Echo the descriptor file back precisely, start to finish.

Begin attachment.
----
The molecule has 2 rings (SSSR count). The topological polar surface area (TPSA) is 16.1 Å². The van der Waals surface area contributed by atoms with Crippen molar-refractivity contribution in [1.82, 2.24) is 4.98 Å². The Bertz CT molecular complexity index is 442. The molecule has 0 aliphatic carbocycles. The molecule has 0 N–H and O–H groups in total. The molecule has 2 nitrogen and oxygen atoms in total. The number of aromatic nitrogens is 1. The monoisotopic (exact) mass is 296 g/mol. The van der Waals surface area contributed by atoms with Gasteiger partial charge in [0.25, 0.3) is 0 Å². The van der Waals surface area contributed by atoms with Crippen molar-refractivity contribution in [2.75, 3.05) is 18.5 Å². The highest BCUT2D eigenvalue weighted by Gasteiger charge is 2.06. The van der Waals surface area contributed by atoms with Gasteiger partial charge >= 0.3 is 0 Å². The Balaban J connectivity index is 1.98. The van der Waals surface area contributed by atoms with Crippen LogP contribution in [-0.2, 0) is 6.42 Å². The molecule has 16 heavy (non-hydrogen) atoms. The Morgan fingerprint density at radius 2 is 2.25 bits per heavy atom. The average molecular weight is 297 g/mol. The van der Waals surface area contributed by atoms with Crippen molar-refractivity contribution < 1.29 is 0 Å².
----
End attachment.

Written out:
The molecule has 2 rings (SSSR count). The topological polar surface area (TPSA) is 16.1 Å². The van der Waals surface area contributed by atoms with Crippen molar-refractivity contribution in [1.82, 2.24) is 4.98 Å². The Bertz CT molecular complexity index is 442. The molecule has 0 aliphatic carbocycles. The molecule has 0 N–H and O–H groups in total. The molecule has 2 nitrogen and oxygen atoms in total. The number of aromatic nitrogens is 1. The monoisotopic (exact) mass is 296 g/mol. The van der Waals surface area contributed by atoms with Gasteiger partial charge in [0.25, 0.3) is 0 Å². The van der Waals surface area contributed by atoms with Crippen molar-refractivity contribution in [2.75, 3.05) is 18.5 Å². The highest BCUT2D eigenvalue weighted by Gasteiger charge is 2.06. The van der Waals surface area contributed by atoms with Gasteiger partial charge >= 0.3 is 0 Å². The Balaban J connectivity index is 1.98. The van der Waals surface area contributed by atoms with Crippen LogP contribution in [-0.2, 0) is 6.42 Å². The molecule has 16 heavy (non-hydrogen) atoms. The Morgan fingerprint density at radius 2 is 2.25 bits per heavy atom. The average molecular weight is 297 g/mol. The van der Waals surface area contributed by atoms with Crippen molar-refractivity contribution < 1.29 is 0 Å².